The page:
Sen. Jim Inhofe of Oklahoma has made a career of saying NO to climate change. Against all the evidence, Inhofe has been the political system’s leading climate change denier. He recently went head-to-head with the four star admiral in change of the Pacific Fleet, Admiral Samuel Locklear, on that subject – and lost the debate, but still put him down as a NO. The Senator tried to get the Admiral to say he’d been misquoted on climate change when he called it a major national security issue, but as Bloomberg News reported the decorated and highly educated Naval officer responded that “About 280,000 people died in natural disasters in his Pacific area of responsibility from 2008 to 2012.”
“Now, they weren’t all climate change or weather-related, but a lot of them were,” the Admiral told Senator NO. And he added for good measure, backed up with facts and studies, that those circumstance will only get worse as the population soars and even more people move toward “the economic centers, which are near the ports and facilities that support globalization.” But in our culture of NO, complicated facts, even from respected sources like an four star Admiral with no political ax to grind, rarely get the better of the simplicity and finality of the country’s favorite two letter word.
From closing the detention facility in Guantanamo to passing sensible immigration reform legislation the default political position is NO. Sen. “NO Way” Graham says correctly, “There is bipartisan opposition to closing Gitmo.” OK, so we let the 100 prisoners now on hunger strike in Cuba die with no prospect that their status will ever be judicially resolved and all the while the world looks on in wonder? How does that NO position help our war on terror? With all the attention lavished on the prospect of immigration reform being approved in the Senate the smart money bet is that the bi-partisan proposal that united John McCain with Dick Durbin and Marco Rubio with Chuck Schumer will get a great big NO when it hits the House. To be fair to Sen. Graham he is trying to get to YES on immigration reform, but his friends in the House are safely stuck at NO. It’s what they do in the House of NO.
In California Gov. Jerry Brown has battled the Culture of NO to a standstill on the issue of high speed rail. NO is the default position on improving rail service in the United States even in the face of all the evidence in Europe and Asia where governments and the private sector are investing billions in the surface transportation of the 21st Century. Closer to the city I know best – Boise, Idaho – the forces of NO have opposed even a study of a street car system or, heaven forbid, a valley-linking light rail system. Salt Lake has done it. Portland, too. Denver, Phoenix, Tucson, Seattle all have light rail and enhanced transit on the drawing board and in the ground. But southwestern Idaho, one of the fastest growing areas in the west, has no plan and can’t get beyond the culture of NO.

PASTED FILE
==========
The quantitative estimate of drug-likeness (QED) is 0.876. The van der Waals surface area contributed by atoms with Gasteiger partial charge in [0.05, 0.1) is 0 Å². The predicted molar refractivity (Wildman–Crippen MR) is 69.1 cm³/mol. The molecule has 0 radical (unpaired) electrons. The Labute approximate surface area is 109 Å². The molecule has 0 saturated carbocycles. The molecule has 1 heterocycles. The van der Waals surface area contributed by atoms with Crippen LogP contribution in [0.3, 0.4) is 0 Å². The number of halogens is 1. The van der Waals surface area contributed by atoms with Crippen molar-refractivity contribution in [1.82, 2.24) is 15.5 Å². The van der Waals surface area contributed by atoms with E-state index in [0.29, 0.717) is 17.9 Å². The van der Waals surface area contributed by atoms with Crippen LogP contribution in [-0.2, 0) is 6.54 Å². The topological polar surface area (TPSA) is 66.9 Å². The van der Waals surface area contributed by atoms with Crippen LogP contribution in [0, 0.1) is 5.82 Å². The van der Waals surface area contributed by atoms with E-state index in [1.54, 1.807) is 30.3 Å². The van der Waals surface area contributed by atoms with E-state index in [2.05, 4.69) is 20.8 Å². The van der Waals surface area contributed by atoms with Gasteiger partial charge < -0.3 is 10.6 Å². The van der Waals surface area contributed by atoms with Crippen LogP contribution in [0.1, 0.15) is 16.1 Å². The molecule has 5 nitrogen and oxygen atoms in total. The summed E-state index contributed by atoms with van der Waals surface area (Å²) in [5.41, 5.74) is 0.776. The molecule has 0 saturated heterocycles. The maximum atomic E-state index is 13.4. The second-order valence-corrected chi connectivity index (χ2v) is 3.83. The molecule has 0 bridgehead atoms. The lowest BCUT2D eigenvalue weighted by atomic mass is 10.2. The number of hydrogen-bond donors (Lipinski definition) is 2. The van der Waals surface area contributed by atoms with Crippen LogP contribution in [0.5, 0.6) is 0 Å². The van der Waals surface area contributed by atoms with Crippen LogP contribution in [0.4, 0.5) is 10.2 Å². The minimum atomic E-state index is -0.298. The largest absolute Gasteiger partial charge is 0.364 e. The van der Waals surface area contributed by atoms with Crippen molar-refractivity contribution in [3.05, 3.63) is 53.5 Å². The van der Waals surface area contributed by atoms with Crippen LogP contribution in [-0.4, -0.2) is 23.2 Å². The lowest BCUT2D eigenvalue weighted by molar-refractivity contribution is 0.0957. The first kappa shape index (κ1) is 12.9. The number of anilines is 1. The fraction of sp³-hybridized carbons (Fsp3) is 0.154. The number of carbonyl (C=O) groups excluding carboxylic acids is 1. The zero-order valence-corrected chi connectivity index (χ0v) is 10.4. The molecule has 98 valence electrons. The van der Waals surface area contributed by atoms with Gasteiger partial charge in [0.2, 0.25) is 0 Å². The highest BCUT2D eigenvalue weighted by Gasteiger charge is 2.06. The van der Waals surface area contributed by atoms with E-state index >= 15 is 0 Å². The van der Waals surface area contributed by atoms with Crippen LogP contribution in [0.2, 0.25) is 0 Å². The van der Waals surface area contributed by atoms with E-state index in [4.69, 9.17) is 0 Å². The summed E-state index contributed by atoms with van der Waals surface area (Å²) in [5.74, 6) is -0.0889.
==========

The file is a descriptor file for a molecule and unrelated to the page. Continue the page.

The happy blogger Dave Frazier in Boise has fun with these issue on an almost weekly basis and loves that local pols fearfully quake at his regular broadsides. But as entertaining as Dave can be he long ago put his rock on the NO button. In his heart of hearts Frazier is a NO growth guy in an allegedly pro-growth state, but he has out-sized influence in southwestern Idaho because he is for the most part against everything. He is the local blogger who echoes and channels the culture of NO, a comfortable place to be since so few in Idaho disagree with the sentiment that “it can’t be done” and “shouldn’t even be considered.”
Does Idaho need a chancellor system to better govern and coordinate higher education? Of course it does, but try getting to YES on that one. Rep. Mike Simpson, a sensible YES guy, has worked for a decade to get diverse parties together on wilderness protection for some pristine territory in central Idaho, but a few well-placed folks in the NO Caucus keep it from happening. I could go on, but you get the drift.
Late last year the Washington Post had a wonderful story about the culture of NO in, brace yourself, France. Seems that audacious, aggressive entrepreneurs in socialist France are regularly hamstrung by bankers and bureaucrats who can’t get to YES. According to the Post, Alexandre Marciel “a graduate of the prestigious Political Science Institute in Paris, said part of the problem lies in French education, which emphasizes digesting and reproducing previous knowledge rather than coming up with something new. ‘The notions of audacity, or innovation, these are not in the program of French schools,'” he said. Or, I might add, American politics.
So what we really have is the safe, risk averse culture of NO pushing back against the myth of America being the home of the brave and the land of the risk taker. Standing pat and settling for NO has become dominate in political culture since “audacity and innovation” are words seldom found in the same sentence with “it can’t be done and shouldn’t be tried.” American politics has become an exercise is managing risk to maximize time in office. The safe, risk averse path seems to be to do as little as possible in public office, issue a few “over my dead body” press releases liberally laced with NO, and file regularly for re-election.
The really successful politician I know best, four-term Idaho Gov. Cecil D. Andrus, has often said, “It’s better to be for something than against something,” but these days its easier – and much safer politically – to just say NO.